The Cold, Hard Facts About Asthma

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MADISON - Nearly 90 percent of three-year-olds who developed wheezing when ill with a virus that causes most common colds had asthma by age six, according to a long-term study at the University of Wisconsin School of Medicine and Public Health (SMPH).

"The biggest discovery in our study is the timing of wheezing RV (rhinovirus) by age three and its link to childhood asthma," said principal investigator Dr. Robert Lemanske, SMPH professor of pediatrics and medicine. "However, a rhinovirus illness accompanied by wheezing anytime in the first three years of life is linked to an almost ten-fold increase in asthma by the age of six."

Previous research from the Tucson Respiratory Study has shown that the age of three seems to be a milestone in determining how, and for how long, children react to asthma triggers.

In the Childhood Origins of Asthma (COAST) study, 300 newborns, with at least one parent with asthma or allergies, were tracked for six years starting in 1998. The children were evaluated for various viral illnesses that were accompanied by wheezing. The group of viruses called "rhinoviruses" is responsible for up to 50 percent of common colds.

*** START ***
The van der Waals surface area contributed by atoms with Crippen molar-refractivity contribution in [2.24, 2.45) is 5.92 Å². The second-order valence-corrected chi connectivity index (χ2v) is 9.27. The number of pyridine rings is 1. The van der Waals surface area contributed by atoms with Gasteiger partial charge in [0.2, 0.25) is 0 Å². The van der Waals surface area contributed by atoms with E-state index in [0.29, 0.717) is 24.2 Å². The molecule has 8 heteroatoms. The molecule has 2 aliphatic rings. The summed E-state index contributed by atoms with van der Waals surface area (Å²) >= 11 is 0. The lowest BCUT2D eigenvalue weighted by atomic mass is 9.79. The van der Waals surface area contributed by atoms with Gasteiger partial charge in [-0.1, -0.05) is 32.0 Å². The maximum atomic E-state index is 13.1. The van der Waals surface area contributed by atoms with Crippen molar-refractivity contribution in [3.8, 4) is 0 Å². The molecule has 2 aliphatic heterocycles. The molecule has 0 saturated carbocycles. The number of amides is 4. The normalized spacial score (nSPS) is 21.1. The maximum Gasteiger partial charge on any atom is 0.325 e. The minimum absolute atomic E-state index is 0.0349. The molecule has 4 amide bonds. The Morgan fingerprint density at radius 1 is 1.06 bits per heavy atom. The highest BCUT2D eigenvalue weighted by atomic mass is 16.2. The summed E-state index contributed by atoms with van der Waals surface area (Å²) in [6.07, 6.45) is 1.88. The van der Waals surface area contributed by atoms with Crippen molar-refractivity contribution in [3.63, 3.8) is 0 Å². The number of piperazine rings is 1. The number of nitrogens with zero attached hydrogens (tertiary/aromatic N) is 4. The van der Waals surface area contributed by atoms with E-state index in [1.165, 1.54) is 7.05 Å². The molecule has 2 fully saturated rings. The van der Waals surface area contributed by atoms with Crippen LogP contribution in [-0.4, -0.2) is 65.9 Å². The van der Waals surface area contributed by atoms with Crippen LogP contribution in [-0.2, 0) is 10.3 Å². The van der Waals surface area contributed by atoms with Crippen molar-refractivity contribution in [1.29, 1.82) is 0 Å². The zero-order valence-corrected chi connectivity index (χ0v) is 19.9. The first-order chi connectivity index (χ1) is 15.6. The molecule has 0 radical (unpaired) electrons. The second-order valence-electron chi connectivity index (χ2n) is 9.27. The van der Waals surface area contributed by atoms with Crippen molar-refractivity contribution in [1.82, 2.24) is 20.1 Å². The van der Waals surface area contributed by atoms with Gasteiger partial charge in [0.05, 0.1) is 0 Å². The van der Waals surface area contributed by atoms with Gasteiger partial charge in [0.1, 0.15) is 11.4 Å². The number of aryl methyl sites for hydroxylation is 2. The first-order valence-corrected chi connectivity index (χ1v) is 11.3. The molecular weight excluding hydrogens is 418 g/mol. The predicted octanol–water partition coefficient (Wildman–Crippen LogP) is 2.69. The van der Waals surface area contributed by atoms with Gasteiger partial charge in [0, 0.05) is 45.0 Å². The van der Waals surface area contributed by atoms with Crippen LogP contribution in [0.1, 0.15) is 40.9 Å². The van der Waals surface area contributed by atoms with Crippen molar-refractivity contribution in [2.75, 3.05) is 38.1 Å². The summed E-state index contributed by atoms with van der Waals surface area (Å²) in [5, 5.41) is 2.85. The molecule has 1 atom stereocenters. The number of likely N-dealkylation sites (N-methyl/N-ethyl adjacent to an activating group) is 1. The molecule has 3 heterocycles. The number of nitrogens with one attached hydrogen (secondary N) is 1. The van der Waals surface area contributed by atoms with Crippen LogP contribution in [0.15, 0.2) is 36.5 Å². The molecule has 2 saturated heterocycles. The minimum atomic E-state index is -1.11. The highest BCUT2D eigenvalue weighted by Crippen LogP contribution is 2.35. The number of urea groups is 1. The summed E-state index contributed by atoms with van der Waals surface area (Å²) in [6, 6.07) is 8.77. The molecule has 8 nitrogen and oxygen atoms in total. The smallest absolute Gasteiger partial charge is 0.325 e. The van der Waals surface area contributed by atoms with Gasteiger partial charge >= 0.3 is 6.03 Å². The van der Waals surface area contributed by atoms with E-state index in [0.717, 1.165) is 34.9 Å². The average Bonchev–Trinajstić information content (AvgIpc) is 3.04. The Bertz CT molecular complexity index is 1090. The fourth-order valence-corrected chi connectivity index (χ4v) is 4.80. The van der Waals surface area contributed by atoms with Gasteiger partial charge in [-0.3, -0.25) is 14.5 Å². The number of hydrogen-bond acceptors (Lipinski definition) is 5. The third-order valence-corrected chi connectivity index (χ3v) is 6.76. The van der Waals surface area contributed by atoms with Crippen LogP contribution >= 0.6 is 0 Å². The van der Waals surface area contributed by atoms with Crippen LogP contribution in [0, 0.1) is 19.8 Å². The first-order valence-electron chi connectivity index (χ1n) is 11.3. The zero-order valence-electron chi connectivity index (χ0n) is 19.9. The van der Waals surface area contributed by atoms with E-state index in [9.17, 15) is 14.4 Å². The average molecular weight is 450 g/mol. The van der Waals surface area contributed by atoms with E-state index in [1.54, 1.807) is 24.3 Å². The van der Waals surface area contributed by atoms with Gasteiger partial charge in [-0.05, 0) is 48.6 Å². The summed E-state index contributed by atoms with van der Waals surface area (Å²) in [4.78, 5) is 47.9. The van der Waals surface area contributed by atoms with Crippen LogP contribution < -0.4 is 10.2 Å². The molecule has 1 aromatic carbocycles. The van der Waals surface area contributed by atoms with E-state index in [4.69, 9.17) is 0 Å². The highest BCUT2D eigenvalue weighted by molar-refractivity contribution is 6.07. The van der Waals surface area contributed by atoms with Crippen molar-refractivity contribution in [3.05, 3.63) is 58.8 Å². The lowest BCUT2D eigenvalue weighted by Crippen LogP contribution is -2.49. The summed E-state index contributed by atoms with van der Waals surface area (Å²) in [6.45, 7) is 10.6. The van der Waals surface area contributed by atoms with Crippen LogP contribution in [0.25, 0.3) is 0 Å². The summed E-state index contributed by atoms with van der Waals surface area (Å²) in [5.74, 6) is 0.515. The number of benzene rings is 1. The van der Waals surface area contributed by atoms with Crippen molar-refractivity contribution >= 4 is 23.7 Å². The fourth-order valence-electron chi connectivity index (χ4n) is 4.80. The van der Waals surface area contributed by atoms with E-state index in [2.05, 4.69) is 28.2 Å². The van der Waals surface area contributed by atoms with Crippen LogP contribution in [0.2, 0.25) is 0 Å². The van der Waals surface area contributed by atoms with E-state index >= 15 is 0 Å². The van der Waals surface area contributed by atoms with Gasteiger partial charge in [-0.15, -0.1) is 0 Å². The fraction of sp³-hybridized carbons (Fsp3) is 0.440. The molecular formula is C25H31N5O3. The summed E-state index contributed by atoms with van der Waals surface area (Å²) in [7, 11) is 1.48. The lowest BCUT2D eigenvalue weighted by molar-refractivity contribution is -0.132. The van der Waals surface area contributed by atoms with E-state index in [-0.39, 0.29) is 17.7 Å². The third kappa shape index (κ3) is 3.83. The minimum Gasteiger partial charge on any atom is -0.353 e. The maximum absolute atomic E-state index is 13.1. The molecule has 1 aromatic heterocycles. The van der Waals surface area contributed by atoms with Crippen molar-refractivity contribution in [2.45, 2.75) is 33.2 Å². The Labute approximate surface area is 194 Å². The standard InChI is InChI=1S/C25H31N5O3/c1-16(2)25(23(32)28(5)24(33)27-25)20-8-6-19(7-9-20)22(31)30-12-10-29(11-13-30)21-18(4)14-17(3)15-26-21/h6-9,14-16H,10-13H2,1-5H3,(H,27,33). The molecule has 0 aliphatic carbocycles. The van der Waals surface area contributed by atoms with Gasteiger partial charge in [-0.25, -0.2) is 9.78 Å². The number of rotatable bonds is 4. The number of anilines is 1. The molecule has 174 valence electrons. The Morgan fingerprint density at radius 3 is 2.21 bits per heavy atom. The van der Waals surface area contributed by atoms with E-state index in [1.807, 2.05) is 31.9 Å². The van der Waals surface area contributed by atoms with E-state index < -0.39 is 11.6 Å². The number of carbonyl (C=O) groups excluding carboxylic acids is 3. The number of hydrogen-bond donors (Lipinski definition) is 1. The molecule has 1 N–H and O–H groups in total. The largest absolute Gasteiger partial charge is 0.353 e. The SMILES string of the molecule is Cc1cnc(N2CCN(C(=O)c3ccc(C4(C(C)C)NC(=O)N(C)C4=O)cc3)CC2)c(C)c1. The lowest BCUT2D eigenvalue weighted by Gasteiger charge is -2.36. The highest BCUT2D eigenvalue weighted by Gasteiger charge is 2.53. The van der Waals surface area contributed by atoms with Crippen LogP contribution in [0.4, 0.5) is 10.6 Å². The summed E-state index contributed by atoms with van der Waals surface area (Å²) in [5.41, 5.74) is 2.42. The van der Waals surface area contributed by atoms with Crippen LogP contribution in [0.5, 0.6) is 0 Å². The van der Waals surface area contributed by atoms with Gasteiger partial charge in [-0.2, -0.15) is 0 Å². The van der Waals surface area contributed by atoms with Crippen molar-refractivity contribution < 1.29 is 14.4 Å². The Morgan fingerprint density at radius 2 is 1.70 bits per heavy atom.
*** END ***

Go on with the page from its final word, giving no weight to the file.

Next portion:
"At six years, 28 percent of all the children in the study had developed asthma and those who wheezed with rhinovirus were disproportionately among them," noted Lemanske in the findings, published in the October issue of the American Journal of Respiratory and Critical Care Medicine. The journal is published by the American Thoracic Society.

The COAST research team found that kids who wheezed with RV during the first year of life were three times as likely to develop asthma by age six; children who had wheezing RV during their second year were six times more likely; but those who had wheezed with RV at three years were 30 times more likely to develop asthma by age six.

Researchers said they don't know yet if rhinovirus actually causes asthma to develop or if it simply reveals children who are predisposed to the disease. Dr. Daniel Jackson, lead author of the study, said more research is needed to answer those questions.

"Taking it one step further, another critical area of study will be whether or not RV wheezing illnesses in young children increase asthma risks in all children or only in children with a family history of asthma or allergies," said Jackson.

Date Published: 09/30/2008

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